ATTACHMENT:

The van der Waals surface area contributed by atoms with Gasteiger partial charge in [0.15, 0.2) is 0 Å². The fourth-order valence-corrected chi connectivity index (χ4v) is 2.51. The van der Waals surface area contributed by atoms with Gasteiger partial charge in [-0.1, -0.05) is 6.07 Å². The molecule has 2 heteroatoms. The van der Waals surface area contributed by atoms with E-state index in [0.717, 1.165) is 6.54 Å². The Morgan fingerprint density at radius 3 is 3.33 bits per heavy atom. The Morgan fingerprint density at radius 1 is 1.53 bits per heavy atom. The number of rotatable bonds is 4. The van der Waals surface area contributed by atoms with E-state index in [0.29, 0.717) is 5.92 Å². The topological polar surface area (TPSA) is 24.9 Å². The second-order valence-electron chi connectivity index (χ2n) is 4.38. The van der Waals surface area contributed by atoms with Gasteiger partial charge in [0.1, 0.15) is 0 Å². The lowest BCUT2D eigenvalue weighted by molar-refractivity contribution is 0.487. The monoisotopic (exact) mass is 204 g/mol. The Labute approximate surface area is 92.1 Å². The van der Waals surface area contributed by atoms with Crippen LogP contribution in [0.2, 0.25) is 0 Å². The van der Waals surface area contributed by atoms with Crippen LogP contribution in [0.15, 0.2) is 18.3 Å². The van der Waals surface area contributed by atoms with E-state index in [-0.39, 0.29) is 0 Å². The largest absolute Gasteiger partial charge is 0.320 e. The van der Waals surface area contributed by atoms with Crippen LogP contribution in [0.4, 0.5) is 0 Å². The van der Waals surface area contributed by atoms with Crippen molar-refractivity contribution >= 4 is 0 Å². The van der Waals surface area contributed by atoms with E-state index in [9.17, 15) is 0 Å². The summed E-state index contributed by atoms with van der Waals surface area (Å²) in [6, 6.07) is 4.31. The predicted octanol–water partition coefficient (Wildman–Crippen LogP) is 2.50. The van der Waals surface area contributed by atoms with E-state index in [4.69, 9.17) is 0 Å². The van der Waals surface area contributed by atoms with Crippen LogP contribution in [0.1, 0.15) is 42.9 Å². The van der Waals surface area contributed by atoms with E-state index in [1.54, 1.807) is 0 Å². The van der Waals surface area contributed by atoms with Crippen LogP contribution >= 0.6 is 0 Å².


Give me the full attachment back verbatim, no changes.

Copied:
The van der Waals surface area contributed by atoms with Gasteiger partial charge in [0.15, 0.2) is 0 Å². The fourth-order valence-corrected chi connectivity index (χ4v) is 2.51. The van der Waals surface area contributed by atoms with Gasteiger partial charge in [-0.1, -0.05) is 6.07 Å². The molecule has 2 heteroatoms. The van der Waals surface area contributed by atoms with E-state index in [0.717, 1.165) is 6.54 Å². The Morgan fingerprint density at radius 3 is 3.33 bits per heavy atom. The Morgan fingerprint density at radius 1 is 1.53 bits per heavy atom. The number of rotatable bonds is 4. The van der Waals surface area contributed by atoms with E-state index in [0.29, 0.717) is 5.92 Å². The topological polar surface area (TPSA) is 24.9 Å². The second-order valence-electron chi connectivity index (χ2n) is 4.38. The van der Waals surface area contributed by atoms with Gasteiger partial charge in [0.1, 0.15) is 0 Å². The lowest BCUT2D eigenvalue weighted by molar-refractivity contribution is 0.487. The monoisotopic (exact) mass is 204 g/mol. The Labute approximate surface area is 92.1 Å². The van der Waals surface area contributed by atoms with Crippen LogP contribution in [0.2, 0.25) is 0 Å². The van der Waals surface area contributed by atoms with Crippen LogP contribution in [0.15, 0.2) is 18.3 Å². The van der Waals surface area contributed by atoms with E-state index in [-0.39, 0.29) is 0 Å². The largest absolute Gasteiger partial charge is 0.320 e. The van der Waals surface area contributed by atoms with Crippen LogP contribution in [0.4, 0.5) is 0 Å². The van der Waals surface area contributed by atoms with Crippen molar-refractivity contribution >= 4 is 0 Å². The van der Waals surface area contributed by atoms with E-state index in [9.17, 15) is 0 Å². The summed E-state index contributed by atoms with van der Waals surface area (Å²) in [6, 6.07) is 4.31. The predicted octanol–water partition coefficient (Wildman–Crippen LogP) is 2.50. The van der Waals surface area contributed by atoms with E-state index in [4.69, 9.17) is 0 Å². The van der Waals surface area contributed by atoms with Crippen LogP contribution in [0.1, 0.15) is 42.9 Å². The van der Waals surface area contributed by atoms with E-state index in [1.54, 1.807) is 0 Å². The van der Waals surface area contributed by atoms with Crippen LogP contribution >= 0.6 is 0 Å².